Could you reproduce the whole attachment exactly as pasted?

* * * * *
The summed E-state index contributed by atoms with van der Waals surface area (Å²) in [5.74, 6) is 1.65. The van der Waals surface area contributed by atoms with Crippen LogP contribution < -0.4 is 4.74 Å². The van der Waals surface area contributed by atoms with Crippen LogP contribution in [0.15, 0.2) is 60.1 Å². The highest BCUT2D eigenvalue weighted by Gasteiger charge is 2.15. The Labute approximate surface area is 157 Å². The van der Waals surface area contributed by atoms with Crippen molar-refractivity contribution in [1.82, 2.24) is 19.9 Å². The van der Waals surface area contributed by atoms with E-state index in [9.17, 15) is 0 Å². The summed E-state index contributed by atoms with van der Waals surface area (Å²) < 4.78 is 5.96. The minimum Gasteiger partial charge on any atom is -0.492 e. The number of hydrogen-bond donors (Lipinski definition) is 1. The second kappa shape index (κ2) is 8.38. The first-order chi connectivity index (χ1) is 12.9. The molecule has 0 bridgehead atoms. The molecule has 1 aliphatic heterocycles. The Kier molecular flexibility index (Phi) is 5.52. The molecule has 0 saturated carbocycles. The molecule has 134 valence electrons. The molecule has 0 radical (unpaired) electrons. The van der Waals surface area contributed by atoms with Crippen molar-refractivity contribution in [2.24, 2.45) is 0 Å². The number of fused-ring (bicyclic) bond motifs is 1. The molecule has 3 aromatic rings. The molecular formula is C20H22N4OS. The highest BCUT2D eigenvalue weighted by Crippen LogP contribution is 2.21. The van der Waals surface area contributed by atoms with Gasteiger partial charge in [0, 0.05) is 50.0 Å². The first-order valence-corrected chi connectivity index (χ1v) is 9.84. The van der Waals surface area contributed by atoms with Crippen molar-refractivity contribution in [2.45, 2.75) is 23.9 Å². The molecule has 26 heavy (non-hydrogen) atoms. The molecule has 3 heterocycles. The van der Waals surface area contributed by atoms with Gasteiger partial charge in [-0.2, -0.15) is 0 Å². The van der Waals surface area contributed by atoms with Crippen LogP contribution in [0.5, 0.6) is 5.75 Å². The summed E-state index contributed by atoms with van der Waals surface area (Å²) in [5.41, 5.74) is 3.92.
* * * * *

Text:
The summed E-state index contributed by atoms with van der Waals surface area (Å²) in [5.74, 6) is 1.65. The van der Waals surface area contributed by atoms with Crippen LogP contribution < -0.4 is 4.74 Å². The van der Waals surface area contributed by atoms with Crippen LogP contribution in [0.15, 0.2) is 60.1 Å². The highest BCUT2D eigenvalue weighted by Gasteiger charge is 2.15. The Labute approximate surface area is 157 Å². The van der Waals surface area contributed by atoms with Crippen molar-refractivity contribution in [1.82, 2.24) is 19.9 Å². The van der Waals surface area contributed by atoms with E-state index in [9.17, 15) is 0 Å². The summed E-state index contributed by atoms with van der Waals surface area (Å²) < 4.78 is 5.96. The minimum Gasteiger partial charge on any atom is -0.492 e. The number of hydrogen-bond donors (Lipinski definition) is 1. The second kappa shape index (κ2) is 8.38. The first-order chi connectivity index (χ1) is 12.9. The molecule has 0 bridgehead atoms. The molecule has 1 aliphatic heterocycles. The Kier molecular flexibility index (Phi) is 5.52. The molecule has 0 saturated carbocycles. The molecule has 134 valence electrons. The molecule has 0 radical (unpaired) electrons. The van der Waals surface area contributed by atoms with Crippen molar-refractivity contribution in [2.24, 2.45) is 0 Å². The number of fused-ring (bicyclic) bond motifs is 1. The molecule has 3 aromatic rings. The molecular formula is C20H22N4OS. The highest BCUT2D eigenvalue weighted by Crippen LogP contribution is 2.21. The van der Waals surface area contributed by atoms with Gasteiger partial charge in [0, 0.05) is 50.0 Å². The first-order valence-corrected chi connectivity index (χ1v) is 9.84. The van der Waals surface area contributed by atoms with Crippen molar-refractivity contribution in [2.45, 2.75) is 23.9 Å². The molecule has 26 heavy (non-hydrogen) atoms. The molecule has 3 heterocycles. The van der Waals surface area contributed by atoms with Gasteiger partial charge in [-0.2, -0.15) is 0 Å². The van der Waals surface area contributed by atoms with Crippen LogP contribution in [0.5, 0.6) is 5.75 Å². The summed E-state index contributed by atoms with van der Waals surface area (Å²) in [5.41, 5.74) is 3.92.